Channeline showed an innovative approach on a complex case of aging infrastructure by using a fully customisable and modular lining solution.
Brisbane City Council faced a critical challenge when it discovered that a culvert beneath the bustling Brisbane Corso was nearing the end of its structural lifespan.
Channeline project planner Thomas Verweij said this project came with numerous challenges, such as a short time frame as well as environmental factors. In the end, Channeline’s bespoke solution proved to be a game changer.
“The implementation of the Channeline solution proved highly successful, restoring the culvert and minimising disruption to the community and environment,” he said.
“The achievement was so remarkable that Brisbane City Council is now considering this innovative solution for the rehabilitation of other deteriorated non-circular pipes and culverts throughout the region.
“By choosing a bespoke solution that minimised the environmental footprint, the project showcased the council’s commitment to sustainable infrastructure practices.”
To ensure the continued safe operation of the 13m inverted-arch culvert, a rehabilitation solution needed to be implemented within a tight timeframe of six months.
Interflow answered Brisbane City Council’s call for an innovative way to renew a failing box culvert located under a busy urban street.
The aging culvert, located near the Brisbane River, presented several constraints that made traditional cast in-situ concrete lining impractical.
Opening to the Brisbane River, the culvert was exposed to the rising tides.
At first, a cast in-situ concrete lining seemed the obvious choice for rehabilitating a culvert of this size and condition, which would have been a costly exercise with a large construction and environmental footprint.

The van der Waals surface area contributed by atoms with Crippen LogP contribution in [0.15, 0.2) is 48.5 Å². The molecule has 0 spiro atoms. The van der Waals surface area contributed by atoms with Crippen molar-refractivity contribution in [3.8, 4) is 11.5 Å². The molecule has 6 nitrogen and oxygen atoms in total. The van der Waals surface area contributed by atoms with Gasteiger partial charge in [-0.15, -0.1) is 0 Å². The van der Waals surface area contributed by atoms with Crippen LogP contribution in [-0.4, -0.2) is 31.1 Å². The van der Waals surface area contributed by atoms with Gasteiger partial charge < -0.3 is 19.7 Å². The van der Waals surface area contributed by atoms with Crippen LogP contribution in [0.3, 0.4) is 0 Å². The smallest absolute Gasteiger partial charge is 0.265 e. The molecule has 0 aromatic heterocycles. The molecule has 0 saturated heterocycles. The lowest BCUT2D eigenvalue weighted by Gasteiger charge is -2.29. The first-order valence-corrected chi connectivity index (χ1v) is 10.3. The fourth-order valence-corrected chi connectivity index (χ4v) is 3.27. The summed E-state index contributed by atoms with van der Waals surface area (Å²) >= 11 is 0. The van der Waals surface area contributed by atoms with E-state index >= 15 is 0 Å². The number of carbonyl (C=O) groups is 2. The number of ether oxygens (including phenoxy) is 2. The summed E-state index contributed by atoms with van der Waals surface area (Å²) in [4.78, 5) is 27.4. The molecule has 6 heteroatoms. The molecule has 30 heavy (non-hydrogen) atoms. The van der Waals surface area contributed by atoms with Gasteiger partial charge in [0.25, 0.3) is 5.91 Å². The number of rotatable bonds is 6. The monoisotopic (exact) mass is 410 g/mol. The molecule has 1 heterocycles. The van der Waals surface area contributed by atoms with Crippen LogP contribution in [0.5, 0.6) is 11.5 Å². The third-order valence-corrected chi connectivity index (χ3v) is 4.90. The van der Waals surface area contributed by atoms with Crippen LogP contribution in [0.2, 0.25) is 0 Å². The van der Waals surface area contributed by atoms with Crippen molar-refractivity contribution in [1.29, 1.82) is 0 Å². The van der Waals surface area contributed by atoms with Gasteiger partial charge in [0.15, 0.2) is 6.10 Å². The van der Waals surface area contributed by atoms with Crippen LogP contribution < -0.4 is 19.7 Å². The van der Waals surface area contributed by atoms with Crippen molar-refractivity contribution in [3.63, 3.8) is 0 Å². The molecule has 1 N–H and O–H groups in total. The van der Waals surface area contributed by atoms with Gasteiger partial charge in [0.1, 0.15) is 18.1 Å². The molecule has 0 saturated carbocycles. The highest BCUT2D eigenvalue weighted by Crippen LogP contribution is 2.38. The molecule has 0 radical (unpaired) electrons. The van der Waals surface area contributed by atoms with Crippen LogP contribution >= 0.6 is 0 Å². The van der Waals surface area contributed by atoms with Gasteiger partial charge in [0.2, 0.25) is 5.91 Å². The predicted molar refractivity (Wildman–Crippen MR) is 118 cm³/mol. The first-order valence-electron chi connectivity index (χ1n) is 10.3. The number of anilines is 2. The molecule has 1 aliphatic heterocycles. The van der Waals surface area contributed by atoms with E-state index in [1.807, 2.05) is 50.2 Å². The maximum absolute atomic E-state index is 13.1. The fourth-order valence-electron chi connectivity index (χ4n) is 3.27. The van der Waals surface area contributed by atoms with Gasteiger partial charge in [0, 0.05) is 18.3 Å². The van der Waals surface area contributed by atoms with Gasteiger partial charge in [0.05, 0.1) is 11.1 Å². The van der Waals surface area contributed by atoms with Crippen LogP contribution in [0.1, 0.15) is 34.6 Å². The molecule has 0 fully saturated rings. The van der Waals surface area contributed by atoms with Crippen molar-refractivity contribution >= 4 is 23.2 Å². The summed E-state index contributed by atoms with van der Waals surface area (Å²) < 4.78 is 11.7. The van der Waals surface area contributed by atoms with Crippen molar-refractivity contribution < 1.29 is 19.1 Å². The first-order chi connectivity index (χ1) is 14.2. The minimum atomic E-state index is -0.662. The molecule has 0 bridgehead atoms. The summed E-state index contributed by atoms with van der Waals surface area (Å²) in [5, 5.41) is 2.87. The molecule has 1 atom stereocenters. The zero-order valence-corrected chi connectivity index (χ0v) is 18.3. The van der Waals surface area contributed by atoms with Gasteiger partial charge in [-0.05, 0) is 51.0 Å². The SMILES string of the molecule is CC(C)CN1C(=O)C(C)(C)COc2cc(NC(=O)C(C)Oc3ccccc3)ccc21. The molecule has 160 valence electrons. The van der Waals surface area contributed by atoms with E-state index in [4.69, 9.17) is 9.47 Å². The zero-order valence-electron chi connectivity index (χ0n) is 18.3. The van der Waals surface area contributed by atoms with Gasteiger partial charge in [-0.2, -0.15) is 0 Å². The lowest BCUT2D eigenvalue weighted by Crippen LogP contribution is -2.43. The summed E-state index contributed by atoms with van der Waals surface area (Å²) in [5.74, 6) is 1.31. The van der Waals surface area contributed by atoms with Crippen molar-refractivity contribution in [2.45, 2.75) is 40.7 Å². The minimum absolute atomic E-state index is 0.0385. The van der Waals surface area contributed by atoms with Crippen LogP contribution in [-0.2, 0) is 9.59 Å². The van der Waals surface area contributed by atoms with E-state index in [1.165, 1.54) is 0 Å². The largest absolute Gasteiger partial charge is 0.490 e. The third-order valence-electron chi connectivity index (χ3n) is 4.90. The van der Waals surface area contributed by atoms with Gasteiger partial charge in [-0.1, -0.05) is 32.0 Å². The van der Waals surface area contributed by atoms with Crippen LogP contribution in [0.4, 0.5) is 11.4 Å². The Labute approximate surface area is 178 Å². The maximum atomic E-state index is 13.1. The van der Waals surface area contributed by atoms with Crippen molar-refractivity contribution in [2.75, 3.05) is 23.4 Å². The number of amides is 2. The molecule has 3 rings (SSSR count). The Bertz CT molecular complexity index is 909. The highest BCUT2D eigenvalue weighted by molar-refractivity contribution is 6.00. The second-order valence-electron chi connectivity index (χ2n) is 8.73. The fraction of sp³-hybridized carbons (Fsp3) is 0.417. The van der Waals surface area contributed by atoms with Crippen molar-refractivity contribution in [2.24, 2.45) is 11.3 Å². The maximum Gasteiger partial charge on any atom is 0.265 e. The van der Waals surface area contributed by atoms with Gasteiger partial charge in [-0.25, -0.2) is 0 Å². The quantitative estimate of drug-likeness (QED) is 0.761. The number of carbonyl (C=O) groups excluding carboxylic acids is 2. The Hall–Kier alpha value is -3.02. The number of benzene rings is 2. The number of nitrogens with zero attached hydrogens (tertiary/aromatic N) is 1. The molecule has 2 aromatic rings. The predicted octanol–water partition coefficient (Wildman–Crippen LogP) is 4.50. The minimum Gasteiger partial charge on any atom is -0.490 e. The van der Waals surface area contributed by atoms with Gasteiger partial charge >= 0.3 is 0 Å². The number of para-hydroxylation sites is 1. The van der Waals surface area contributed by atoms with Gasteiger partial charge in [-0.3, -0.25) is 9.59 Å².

But after careful consideration, the tidal constraints posed by the Brisbane River and the construction footprint required to overcome them ruled this option out.
Brisbane City Council now needed an innovative new solution to the problem posed by their deteriorating asset.
Adding to the constraints, it was crucial that works have as little impact on the local community as possible, ruling out any solution that relied on road closures or traffic diversions.
An innovative solution was needed to extend the life of this aging city asset while minimising the impact on the lives of the commuters and locals above.
The local Interflow team searched far and wide for the best solution to Brisbane City Council’s problem.
The answer was Channeline, a fully customisable and modular system that could be installed quickly during low tides.
The segments were engineered to match the unique geometry of the culvert and be strong enough to take the load without relying on the existing concrete structure.
Fabricated in 1.2m lengths for easy handling, the pipe segments were then winched in place and sealed to form a complete, structurally-sound tunnel.
These segments were then sealed, and the voids around them were filled with grout. This method allowed for efficient rehabilitation while ensuring structural integrity.
Channeline allowed renewal works to go ahead without the need for invasive preparations and disruption to the community.
By listening to its customer’s needs, Interflow and Channeline found a solution that minimised cost and community impact while securing the future of an aging asset.
This innovative lining system offered the advantages of quick installation, enhanced safety measures, and minimal community impact.
“By leveraging Channeline, the project team could work around tidal movements, eliminating the need for a costly and invasive cofferdam,” Verweij said.
This article featured in the August edition of Trenchless Australasia.
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